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Publication numberUS7911278 B1
Publication typeGrant
Application numberUS 12/220,764
Publication dateMar 22, 2011
Filing dateJul 28, 2008
Priority dateJul 28, 2008
Fee statusPaid
Publication number12220764, 220764, US 7911278 B1, US 7911278B1, US-B1-7911278, US7911278 B1, US7911278B1
InventorsPavel V. Degtiarenko, Vladimir E. Popov
Original AssigneeJefferson Science Associates, Llc
Export CitationBiBTeX, EndNote, RefMan
External Links: USPTO, USPTO Assignment, Espacenet
Biased low differential input impedance current receiver/converter device and method for low noise readout from voltage-controlled detectors
US 7911278 B1
Abstract
A first stage electronic system for receiving charge or current from voltage-controlled sensors or detectors that includes a low input impedance current receiver/converter device (for example, a transimpedance amplifier), which is directly coupled to the sensor output, a source of bias voltage, and the device's power supply (or supplies), which use the biased voltage point as a baseline.
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Claims(2)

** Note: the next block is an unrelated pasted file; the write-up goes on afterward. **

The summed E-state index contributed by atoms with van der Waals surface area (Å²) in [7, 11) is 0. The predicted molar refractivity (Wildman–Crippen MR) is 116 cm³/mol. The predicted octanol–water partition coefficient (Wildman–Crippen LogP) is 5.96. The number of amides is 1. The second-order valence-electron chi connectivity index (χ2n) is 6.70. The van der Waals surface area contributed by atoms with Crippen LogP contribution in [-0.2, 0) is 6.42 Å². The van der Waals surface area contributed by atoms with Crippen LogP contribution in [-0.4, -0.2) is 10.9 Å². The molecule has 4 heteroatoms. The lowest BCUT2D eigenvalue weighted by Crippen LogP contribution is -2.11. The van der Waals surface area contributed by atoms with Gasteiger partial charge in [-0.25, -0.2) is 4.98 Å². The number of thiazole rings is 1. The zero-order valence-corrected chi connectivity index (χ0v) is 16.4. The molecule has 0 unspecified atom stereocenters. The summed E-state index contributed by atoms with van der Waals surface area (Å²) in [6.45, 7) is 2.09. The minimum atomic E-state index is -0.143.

1. A low noise implementation of a first stage electronic system for measuring currents and receiving signals from voltage-controlled sensors or detectors comprising:
A) a current receiver/converter having low differential input impedance; said receiver/convertor comprising a transimpedance charge or voltage amplifier having an inverting port, a direct amplifier port, a local ground, an output port, and a feedback impedance located between the inverting port and the output port, said detector or sensor being connected to the inverting port; said local ground of the receiver/converter being connected to the direct amplifier port;
B) a voltage-controlled detector or sensor having its grounded parts galvanically connected to the device ground, and its output line connected to said inverting port of said receiver/converter, providing current to said inverting port of said receiver/converter;
C) a power supply circuit providing a bias voltage between said device ground and said local ground of the receiver/converter, thereby supplying the voltage necessary to control the detector or sensor upon equalization of the constant voltage levels at the local ground and said inverting port of the receiver/converter; and